Photos courtesy of Mark Earnest
No that's NOT fog rising over Cook Inlet! The Alaska Railroad is using a railgrinder to remove irregularities from rail tracks and restore their profile thus extending the life of the rails before they need to be replaced.
Tom Hatfield's additional commentary, "This grinder belongs to Loram; they just recently signed a contract with the ARR where Loram will leave the machine up in Alaska. The ARR does not operate the machine, they only provide a pilot to get track and time, and Loram provides the crew. It’s a smaller version of their Production Mainline Grinder. I'm not sure if it has the capability to grind road crossings and switches. All of our trains except one can do road crossings along with doing the mainline. When it comes to switches and even crossings, you need a smaller machine with smaller stones to get into the confines of all of the switch points and frogs."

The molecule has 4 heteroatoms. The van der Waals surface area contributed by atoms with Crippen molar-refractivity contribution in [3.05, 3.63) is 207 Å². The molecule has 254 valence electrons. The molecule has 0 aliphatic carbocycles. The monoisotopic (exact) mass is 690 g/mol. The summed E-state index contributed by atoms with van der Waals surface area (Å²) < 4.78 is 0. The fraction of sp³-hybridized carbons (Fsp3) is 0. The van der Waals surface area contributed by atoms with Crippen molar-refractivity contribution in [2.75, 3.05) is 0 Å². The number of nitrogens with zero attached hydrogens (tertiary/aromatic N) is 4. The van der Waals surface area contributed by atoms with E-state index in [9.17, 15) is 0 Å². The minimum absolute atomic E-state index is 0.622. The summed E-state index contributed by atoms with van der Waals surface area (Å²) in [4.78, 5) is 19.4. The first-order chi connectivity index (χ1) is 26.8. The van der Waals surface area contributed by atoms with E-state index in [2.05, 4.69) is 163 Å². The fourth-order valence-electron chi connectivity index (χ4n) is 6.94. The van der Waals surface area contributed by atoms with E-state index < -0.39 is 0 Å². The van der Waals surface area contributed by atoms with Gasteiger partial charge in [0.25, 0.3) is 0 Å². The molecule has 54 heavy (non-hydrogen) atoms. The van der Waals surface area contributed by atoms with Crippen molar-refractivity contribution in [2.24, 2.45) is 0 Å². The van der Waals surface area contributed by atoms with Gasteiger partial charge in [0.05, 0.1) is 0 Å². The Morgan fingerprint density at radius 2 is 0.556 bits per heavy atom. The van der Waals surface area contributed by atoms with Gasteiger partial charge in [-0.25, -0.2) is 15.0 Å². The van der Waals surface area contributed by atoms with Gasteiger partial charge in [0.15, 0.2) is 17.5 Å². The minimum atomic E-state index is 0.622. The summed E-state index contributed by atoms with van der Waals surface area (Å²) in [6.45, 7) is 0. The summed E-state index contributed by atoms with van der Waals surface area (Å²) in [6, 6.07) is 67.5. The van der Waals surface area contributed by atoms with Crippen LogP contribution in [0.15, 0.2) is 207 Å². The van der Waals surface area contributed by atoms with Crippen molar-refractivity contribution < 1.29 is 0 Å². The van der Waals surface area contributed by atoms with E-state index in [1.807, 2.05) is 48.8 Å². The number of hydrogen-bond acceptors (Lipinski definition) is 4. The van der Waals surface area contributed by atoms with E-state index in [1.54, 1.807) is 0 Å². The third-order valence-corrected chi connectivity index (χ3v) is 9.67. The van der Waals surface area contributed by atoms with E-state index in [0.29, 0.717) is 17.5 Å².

"This grinder composes of the power unit for propulsion and electricity, a tool car, water car, and I’m not sure if its one or two grind cars. Loram crews differ from us in that they sleep in hotels, we stay with the train. Funny thing about us, HTT and Loram we are both the largest rail grinding companies in the US and are both located in Minnesota."